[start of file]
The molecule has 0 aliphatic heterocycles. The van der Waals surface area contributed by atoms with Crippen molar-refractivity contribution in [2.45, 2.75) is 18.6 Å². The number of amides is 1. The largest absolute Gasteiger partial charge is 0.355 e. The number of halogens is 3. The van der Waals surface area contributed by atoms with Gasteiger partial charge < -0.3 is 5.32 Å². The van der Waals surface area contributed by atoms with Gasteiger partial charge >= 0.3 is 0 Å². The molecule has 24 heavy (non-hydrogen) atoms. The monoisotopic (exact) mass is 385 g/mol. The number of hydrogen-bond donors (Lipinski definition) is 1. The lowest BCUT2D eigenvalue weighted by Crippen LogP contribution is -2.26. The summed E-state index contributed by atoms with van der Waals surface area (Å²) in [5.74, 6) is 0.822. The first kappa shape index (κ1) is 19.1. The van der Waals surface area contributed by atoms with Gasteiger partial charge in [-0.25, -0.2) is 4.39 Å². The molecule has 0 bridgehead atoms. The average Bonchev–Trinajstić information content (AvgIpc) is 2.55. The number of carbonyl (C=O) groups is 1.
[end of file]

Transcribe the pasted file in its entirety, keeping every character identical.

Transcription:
The molecule has 0 aliphatic heterocycles. The van der Waals surface area contributed by atoms with Crippen molar-refractivity contribution in [2.45, 2.75) is 18.6 Å². The number of amides is 1. The largest absolute Gasteiger partial charge is 0.355 e. The number of halogens is 3. The van der Waals surface area contributed by atoms with Gasteiger partial charge < -0.3 is 5.32 Å². The van der Waals surface area contributed by atoms with Gasteiger partial charge >= 0.3 is 0 Å². The molecule has 24 heavy (non-hydrogen) atoms. The monoisotopic (exact) mass is 385 g/mol. The number of hydrogen-bond donors (Lipinski definition) is 1. The lowest BCUT2D eigenvalue weighted by Crippen LogP contribution is -2.26. The summed E-state index contributed by atoms with van der Waals surface area (Å²) in [5.74, 6) is 0.822. The first kappa shape index (κ1) is 19.1. The van der Waals surface area contributed by atoms with Gasteiger partial charge in [-0.25, -0.2) is 4.39 Å². The molecule has 0 bridgehead atoms. The average Bonchev–Trinajstić information content (AvgIpc) is 2.55. The number of carbonyl (C=O) groups is 1.